While Lange's new works are then a bit of a disappointment. Hoffman's Gedancken von dem gegenwärtigen Zustande der Gelehrsamkeit is somewhat interesting, despite the rather simple nature of the text. Hoffman's work is a sort of advertisement for his own lectures – it was a common habit among scholars of the period that such ads were prefaced by short essays showing the expertise of the lecturer. Hoffman's essay is a work on the state of modern philosophy and especially describes what is wrong with it.

Hoffman begins with a short analogy: philosophers have been like people constructing everyone their own buildings with their own taste and fancy and without any general plan what the whole city should look like. The result is obviously a mismatch of different and even incompatible styles built side by side and even on top of one another – when one has constructed an edifice, another comes and tears it up to make room for his own plans.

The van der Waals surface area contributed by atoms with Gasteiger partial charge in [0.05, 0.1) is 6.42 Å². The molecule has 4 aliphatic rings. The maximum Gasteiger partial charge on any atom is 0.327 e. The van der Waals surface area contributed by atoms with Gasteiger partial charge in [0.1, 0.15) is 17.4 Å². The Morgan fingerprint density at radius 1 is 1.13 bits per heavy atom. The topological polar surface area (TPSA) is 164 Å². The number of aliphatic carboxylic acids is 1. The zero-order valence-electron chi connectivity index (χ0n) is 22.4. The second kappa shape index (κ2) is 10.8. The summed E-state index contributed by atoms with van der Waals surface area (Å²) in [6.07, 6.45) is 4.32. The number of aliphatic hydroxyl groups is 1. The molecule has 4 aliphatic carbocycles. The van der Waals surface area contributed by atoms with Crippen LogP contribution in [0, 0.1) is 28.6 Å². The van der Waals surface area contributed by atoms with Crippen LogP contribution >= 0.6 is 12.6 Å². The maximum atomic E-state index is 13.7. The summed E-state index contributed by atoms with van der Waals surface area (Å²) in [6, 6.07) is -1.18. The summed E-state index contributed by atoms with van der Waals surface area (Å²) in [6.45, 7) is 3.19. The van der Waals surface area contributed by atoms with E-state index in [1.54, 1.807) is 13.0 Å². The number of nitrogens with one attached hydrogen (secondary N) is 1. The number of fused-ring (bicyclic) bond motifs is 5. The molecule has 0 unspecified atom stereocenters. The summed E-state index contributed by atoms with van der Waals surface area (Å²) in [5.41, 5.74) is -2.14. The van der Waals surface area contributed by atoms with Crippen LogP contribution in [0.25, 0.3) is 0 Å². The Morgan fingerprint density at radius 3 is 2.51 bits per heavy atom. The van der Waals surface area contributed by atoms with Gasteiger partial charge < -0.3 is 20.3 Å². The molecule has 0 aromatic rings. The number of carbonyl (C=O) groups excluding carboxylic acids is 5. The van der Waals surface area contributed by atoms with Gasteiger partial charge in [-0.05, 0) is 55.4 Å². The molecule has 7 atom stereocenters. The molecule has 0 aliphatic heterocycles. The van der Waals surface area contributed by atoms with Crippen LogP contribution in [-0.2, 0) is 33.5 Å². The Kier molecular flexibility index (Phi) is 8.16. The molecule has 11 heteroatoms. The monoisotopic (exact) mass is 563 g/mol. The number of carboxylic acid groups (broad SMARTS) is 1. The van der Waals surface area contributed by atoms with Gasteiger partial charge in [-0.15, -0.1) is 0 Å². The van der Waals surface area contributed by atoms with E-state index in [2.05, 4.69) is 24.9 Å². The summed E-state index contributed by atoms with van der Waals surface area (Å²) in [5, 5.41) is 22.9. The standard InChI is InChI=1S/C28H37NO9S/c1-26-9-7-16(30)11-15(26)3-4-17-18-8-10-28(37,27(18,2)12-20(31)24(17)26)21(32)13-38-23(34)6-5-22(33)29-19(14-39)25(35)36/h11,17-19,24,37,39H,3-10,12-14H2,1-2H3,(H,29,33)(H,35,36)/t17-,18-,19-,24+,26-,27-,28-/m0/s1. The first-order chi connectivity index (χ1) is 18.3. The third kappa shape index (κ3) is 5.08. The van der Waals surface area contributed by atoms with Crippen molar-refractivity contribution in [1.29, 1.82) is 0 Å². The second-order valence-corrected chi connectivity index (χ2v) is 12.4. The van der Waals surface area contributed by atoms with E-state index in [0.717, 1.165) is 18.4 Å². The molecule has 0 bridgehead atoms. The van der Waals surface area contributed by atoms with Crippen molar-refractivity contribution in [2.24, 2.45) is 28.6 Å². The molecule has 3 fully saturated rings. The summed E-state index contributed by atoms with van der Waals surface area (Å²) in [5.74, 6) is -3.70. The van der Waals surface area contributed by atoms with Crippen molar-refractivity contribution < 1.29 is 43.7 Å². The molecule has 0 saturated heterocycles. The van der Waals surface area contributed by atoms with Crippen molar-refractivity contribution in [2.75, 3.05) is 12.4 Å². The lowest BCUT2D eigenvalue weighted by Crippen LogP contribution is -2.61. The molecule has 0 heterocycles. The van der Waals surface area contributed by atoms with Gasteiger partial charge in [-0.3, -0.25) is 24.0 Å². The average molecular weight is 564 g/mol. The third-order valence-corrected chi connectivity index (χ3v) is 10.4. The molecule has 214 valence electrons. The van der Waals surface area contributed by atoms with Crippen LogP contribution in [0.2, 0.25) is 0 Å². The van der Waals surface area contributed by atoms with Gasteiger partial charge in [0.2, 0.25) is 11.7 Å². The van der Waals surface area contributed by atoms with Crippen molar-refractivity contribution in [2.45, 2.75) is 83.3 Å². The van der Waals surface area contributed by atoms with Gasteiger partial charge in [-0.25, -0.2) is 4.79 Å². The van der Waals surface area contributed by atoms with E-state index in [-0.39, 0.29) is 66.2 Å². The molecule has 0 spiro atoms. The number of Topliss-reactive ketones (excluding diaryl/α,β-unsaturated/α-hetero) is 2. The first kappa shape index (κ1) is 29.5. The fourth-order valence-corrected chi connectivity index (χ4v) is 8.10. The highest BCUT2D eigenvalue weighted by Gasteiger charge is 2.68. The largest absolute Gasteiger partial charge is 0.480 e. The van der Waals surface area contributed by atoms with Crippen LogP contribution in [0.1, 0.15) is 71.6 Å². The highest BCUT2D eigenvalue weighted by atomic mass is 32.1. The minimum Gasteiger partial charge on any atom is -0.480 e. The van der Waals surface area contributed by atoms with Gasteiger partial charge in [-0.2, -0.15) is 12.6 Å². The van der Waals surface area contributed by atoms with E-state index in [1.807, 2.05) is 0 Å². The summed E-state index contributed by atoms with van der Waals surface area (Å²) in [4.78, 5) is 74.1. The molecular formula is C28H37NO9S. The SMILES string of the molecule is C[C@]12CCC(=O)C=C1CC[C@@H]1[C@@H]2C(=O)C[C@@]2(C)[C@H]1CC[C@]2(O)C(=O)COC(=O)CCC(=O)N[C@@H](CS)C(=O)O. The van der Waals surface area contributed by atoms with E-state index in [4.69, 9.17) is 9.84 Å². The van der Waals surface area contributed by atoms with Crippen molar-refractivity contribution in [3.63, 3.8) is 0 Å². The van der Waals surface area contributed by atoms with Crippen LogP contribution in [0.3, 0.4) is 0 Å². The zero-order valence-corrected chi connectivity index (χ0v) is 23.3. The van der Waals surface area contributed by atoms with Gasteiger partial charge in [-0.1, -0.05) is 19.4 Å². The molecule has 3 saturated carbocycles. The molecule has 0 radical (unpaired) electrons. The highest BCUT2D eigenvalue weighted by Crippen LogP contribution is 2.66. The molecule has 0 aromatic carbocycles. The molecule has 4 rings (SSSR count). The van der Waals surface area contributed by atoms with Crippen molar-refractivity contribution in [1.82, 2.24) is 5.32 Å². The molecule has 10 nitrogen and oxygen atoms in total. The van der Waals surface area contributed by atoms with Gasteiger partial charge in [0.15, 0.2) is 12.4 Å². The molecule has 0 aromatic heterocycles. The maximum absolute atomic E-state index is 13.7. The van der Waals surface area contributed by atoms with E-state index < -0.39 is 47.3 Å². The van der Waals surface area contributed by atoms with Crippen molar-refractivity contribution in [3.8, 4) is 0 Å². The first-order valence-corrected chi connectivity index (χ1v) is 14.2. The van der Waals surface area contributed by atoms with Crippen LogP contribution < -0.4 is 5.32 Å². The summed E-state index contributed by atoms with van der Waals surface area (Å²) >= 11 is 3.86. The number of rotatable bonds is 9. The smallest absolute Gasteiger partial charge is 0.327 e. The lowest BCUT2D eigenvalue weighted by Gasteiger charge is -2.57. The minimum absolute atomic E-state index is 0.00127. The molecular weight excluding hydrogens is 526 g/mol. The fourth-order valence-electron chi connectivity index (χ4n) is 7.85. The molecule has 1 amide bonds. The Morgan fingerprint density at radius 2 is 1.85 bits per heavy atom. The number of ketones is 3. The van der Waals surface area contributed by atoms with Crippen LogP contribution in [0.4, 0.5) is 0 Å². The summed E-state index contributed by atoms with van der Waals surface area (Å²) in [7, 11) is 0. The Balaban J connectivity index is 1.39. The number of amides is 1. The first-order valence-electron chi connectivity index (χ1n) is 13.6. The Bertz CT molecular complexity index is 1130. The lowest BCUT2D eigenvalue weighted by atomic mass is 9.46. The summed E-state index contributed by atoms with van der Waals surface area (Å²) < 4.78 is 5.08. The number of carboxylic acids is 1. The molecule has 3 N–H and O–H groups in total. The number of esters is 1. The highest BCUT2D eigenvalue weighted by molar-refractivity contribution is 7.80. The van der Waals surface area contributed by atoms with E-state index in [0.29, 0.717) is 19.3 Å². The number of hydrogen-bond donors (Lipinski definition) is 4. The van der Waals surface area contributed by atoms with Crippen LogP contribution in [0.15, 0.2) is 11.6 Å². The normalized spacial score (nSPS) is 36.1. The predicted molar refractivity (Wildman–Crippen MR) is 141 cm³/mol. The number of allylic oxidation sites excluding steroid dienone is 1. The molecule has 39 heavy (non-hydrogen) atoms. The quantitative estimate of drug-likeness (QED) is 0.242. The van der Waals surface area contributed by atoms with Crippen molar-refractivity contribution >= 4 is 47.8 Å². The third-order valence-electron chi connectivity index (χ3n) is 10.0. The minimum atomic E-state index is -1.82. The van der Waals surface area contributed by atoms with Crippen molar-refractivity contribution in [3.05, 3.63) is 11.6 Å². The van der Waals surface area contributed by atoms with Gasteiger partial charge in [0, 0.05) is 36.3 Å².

Hoffman specifies three particular problems in modern philosophy, first two of which concern the relation of philosophical and scientific theories to practice. Firstly, philosophical and scientific theories have been utterly useless in actual practice. This is a sign, Hoffmann says, that these theories are considerably bad, since general theories should be of immense worth when deciding what to do in particular cases (Hoffman has especially medicine and jurisdiction in mind). One might think that actual practicioners might be able to make – if not complete theories, then at least – generalisations out of the particular cases they've witnessed. But this brings us to the second problem that practicioners are usually so bad that they muddle things more than they help them – doctors make people even sicker and jurists just raise legal quibbles.